As well as talking to your current customers, ask the people who didn’t buy from you too. They went through your sales process and decided not to make a purchase. You need to know why.
- Why did they decide your product or service wasn’t for them?
- What were the barriers to them making a purchase?
- Where did they get their information from? Which sources?
- Where or who did they buy from instead?
Use exit surveys, customer calls and interviews to find out what went wrong and what you need to work on to make sure your sales process is watertight.
Related: Audience Research Survey Template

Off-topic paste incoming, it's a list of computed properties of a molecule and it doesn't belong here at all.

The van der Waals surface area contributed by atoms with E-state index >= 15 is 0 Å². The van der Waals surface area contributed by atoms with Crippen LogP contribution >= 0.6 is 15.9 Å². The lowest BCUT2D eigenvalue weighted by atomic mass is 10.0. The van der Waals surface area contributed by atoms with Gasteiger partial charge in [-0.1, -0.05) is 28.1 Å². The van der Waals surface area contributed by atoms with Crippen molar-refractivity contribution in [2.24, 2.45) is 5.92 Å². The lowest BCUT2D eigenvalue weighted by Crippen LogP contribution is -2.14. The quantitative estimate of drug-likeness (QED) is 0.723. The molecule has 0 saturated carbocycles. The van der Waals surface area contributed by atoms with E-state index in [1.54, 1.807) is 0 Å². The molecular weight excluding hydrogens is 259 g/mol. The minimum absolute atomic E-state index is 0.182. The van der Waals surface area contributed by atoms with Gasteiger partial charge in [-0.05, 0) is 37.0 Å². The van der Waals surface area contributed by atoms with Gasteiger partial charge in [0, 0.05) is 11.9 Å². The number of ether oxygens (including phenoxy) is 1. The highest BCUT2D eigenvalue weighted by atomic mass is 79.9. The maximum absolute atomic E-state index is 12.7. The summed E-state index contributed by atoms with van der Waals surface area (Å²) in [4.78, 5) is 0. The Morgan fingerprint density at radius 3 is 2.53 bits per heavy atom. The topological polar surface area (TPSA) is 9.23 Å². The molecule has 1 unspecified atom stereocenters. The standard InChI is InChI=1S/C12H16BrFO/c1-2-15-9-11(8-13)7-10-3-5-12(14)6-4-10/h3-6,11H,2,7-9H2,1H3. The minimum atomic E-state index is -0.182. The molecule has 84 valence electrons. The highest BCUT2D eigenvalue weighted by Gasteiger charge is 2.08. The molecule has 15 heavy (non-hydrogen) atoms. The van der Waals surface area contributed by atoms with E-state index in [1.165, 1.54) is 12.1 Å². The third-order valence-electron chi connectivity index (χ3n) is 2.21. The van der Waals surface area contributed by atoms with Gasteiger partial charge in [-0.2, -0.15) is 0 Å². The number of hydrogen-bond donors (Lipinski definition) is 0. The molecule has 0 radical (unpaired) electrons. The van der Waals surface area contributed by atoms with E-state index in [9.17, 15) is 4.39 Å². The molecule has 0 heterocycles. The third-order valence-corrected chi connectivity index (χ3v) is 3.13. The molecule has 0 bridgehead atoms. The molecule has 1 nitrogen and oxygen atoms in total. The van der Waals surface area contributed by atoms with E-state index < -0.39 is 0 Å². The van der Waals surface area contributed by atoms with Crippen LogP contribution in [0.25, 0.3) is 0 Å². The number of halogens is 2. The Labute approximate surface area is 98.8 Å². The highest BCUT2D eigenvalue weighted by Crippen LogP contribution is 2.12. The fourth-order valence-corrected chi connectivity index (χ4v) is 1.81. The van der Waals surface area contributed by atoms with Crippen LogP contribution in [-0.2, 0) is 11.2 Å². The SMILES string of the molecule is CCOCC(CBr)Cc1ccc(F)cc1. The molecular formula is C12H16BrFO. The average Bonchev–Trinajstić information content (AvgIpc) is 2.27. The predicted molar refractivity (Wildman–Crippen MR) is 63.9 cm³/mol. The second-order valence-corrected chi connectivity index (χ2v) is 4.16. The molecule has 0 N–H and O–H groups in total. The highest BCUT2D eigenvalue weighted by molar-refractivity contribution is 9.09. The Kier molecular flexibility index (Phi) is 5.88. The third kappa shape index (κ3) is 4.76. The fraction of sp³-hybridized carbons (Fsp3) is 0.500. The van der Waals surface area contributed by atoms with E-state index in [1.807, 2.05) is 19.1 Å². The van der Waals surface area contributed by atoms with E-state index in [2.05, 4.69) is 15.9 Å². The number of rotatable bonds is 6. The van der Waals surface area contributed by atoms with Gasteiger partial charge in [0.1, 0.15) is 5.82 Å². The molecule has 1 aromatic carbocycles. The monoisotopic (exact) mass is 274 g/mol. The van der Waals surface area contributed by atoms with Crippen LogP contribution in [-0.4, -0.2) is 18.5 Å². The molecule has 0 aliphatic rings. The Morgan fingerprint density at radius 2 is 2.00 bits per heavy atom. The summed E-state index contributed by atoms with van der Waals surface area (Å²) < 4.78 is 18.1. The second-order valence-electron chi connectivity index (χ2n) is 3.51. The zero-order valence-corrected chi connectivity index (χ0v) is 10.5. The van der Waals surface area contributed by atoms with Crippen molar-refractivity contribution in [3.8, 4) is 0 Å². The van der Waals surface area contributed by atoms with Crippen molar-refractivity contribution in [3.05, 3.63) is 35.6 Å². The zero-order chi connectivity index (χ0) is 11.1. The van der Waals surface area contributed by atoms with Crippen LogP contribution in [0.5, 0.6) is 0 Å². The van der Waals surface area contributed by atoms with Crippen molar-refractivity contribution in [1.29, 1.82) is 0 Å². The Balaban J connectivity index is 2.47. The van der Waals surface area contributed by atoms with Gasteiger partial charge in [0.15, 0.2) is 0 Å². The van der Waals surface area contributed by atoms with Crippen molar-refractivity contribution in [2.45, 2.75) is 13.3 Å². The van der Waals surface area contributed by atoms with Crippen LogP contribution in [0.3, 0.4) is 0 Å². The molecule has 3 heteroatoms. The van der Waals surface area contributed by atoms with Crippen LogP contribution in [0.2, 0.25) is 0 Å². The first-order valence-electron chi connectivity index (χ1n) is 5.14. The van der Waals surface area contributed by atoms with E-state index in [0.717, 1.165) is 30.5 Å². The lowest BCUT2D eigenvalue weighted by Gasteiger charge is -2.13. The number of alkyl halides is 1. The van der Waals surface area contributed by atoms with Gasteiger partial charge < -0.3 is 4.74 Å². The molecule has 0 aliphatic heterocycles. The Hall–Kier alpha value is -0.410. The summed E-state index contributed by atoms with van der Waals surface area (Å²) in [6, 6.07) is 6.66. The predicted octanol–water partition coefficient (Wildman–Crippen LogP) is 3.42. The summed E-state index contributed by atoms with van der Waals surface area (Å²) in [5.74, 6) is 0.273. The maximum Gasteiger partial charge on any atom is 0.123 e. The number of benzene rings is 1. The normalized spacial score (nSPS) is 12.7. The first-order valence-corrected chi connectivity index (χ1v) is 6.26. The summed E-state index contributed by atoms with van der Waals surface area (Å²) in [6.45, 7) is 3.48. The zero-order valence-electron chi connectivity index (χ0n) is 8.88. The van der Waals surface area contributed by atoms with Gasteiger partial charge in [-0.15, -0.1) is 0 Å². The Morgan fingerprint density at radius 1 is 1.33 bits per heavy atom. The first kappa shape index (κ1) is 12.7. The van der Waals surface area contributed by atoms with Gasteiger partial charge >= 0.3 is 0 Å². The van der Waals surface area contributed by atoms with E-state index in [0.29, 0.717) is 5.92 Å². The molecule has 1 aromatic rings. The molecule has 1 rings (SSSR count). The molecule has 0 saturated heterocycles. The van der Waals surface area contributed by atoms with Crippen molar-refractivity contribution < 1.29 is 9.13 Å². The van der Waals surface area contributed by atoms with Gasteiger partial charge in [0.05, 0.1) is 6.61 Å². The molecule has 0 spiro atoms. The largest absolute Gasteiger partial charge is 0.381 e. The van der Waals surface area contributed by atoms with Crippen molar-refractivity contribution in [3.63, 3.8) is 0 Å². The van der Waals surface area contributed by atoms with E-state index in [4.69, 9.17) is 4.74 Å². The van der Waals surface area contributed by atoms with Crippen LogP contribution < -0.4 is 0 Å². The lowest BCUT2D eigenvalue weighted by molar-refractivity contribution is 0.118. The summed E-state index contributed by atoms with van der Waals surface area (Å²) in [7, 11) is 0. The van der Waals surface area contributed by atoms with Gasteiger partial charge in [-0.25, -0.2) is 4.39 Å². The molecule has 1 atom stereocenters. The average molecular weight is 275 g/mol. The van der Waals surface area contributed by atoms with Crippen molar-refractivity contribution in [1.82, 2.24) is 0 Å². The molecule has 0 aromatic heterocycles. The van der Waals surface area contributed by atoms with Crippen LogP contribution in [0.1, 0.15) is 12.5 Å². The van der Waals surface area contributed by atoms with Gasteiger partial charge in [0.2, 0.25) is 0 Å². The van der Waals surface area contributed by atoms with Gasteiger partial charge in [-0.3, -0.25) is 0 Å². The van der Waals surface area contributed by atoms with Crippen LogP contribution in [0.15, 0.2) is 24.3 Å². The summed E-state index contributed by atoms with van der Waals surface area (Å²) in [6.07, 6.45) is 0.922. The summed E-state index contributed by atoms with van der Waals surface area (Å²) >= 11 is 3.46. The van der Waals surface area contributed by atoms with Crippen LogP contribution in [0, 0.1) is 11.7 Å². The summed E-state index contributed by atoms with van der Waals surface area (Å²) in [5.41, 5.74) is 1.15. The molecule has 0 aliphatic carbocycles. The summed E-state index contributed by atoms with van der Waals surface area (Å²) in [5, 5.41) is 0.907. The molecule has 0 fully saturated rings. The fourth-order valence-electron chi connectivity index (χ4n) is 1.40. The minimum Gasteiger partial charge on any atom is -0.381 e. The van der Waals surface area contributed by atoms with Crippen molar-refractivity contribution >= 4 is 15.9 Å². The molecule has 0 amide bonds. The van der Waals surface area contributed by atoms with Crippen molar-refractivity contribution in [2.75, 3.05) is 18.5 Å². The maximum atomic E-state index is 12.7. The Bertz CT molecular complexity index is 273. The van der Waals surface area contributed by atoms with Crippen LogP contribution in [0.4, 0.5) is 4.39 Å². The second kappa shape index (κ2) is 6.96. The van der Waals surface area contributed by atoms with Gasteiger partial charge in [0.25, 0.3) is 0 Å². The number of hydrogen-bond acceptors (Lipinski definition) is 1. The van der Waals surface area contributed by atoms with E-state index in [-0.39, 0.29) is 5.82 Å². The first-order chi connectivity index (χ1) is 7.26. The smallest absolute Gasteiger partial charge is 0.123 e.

Create an ideal identity for your customer
By now you’ve probably heard of the importance of making a customer avatar or buyer persona. But how much do you use it in your sales technique?
To capitalize on the key principles of the psychology of selling, you need to have your customer’s pain points front and center. What are the biggest problems they’re facing right now? Write an avatar that gets to the heart of your customer’s fears and needs.
Then you can write out how your product or service will address those pain points. What will your customer gain from the purchase? How will it help solve their most critical problems?
As Moeed explains, most people want to gain an emotion from a purchase. Be it peace of mind, confidence, or anything else. If you’re a course creator teaching people how to become entrepreneurs, think about the identity that your ideal buyer will gain. What does it feel like to be an entrepreneur? You’re not just giving people the tools to learn how to make money, you’re helping them achieve an entire identity.